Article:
Top of page
Global Site Navigation


Local Section Navigation
You are here: Main Content

What can we learn from seagrass' history?

Dr Oscar Serrano is a fortune teller. But instead of reading palms, he reads the history of human and climate impacts along the Australian coast using seagrass.

Dr Oscar Serrano
Dr Serrano inspecting a seagrass core sample. Pic: Gloria Salgado-Gispert.

He can look thousands of years into the past by examining the sand, shells and other material deposited on seagrass meadows.

That’s because seagrasses have been there for millennia and the sediment they collect over that time are like books explaining how our planet has changed – if you know how to read them.

He starts by driving two metre long pipes into the seabed to collect core samples. That material is taken back to the lab and run through a variety of different tests.

The chemical analysis of the material can reveal how coastal ecosystems have been affected over hundreds of years and how they can be protected in the future.

His research looks at how global issues such as coastal development and climate change are impacting seagrass in Australia.

The information Dr Serrano gathers can give authorities valuable information about the health of marine ecosystems now and in the past as well as the response of ecosystems to environmental changes and benefits of management activities.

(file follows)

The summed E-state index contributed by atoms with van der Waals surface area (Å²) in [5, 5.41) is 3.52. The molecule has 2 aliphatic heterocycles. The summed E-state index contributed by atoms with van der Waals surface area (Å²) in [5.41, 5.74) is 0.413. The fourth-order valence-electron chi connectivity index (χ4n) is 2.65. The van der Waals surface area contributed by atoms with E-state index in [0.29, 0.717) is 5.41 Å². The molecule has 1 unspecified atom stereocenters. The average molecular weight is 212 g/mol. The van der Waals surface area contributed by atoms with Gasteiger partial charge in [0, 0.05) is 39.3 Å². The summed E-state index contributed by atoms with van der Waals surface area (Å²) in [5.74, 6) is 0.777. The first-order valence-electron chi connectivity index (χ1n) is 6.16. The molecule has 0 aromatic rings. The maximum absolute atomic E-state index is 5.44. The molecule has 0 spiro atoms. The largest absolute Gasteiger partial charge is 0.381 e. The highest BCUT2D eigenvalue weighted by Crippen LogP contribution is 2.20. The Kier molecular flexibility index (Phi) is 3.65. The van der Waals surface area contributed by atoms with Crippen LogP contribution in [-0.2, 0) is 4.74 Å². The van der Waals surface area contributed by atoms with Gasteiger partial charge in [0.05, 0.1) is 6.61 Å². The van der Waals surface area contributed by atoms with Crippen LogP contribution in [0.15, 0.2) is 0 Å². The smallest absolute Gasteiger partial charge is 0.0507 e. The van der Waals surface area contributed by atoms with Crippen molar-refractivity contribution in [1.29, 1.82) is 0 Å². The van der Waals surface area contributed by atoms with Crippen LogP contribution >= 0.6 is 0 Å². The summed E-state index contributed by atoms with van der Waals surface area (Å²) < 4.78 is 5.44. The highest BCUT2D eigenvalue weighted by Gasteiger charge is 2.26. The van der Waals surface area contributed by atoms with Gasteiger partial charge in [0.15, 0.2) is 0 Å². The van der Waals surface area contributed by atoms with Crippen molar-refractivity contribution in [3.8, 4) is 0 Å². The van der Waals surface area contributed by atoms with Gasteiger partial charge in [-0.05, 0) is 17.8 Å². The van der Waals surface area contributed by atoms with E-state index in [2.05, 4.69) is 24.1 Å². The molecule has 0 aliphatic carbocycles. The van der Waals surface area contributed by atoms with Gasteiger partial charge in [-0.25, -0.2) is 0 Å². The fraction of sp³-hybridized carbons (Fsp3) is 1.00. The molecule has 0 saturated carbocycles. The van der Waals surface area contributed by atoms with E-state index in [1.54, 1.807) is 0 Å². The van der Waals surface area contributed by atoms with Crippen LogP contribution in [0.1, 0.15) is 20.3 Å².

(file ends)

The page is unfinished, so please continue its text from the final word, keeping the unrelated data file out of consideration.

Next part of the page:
Sampling seagrass cores underwater
Sampling seagrass cores underwater.

Seagrass is an important habitat for a wide variety of fish and other marine species. It also absorbs pollutants such as metals, herbicides and excess nutrients.

They also play an important role in combating global warming by absorbing carbon dioxide from the atmosphere at a rate 40 times faster than tropical rainforests.

Dr Serrano will now take his research global thanks to an Australian Research Council (ARC) grant worth $370,000.

The ARC Discovery Early Career Researcher Award will allow him to look at local and regional impacts on coastal ecosystems and find out how they compare in different areas around the world.

His team will compare samples from Australia with others from China, Indonesia, Malaysia, Japan, Spain, Italy, Greece, Croatia, Tunisia and the United States.

Dr Serrano collecting samples
Dr Serrano collecting samples near Busselton in the South West of Western Australia. Pic: Gloria Salgado-Gispert.

The wider scope of his research will allow Dr Serrano to find out if issues like climate change and coastal development affect the marine environment in the same way globally as they do in Australia.

He will also study locations affected by specific environmental issues which could benefit from reconstructing the past by looking back at the seagrass archives.

Visit the Centre for Marine Ecosystems Research website to find out more about marine science research at ECU.


Skip to top of page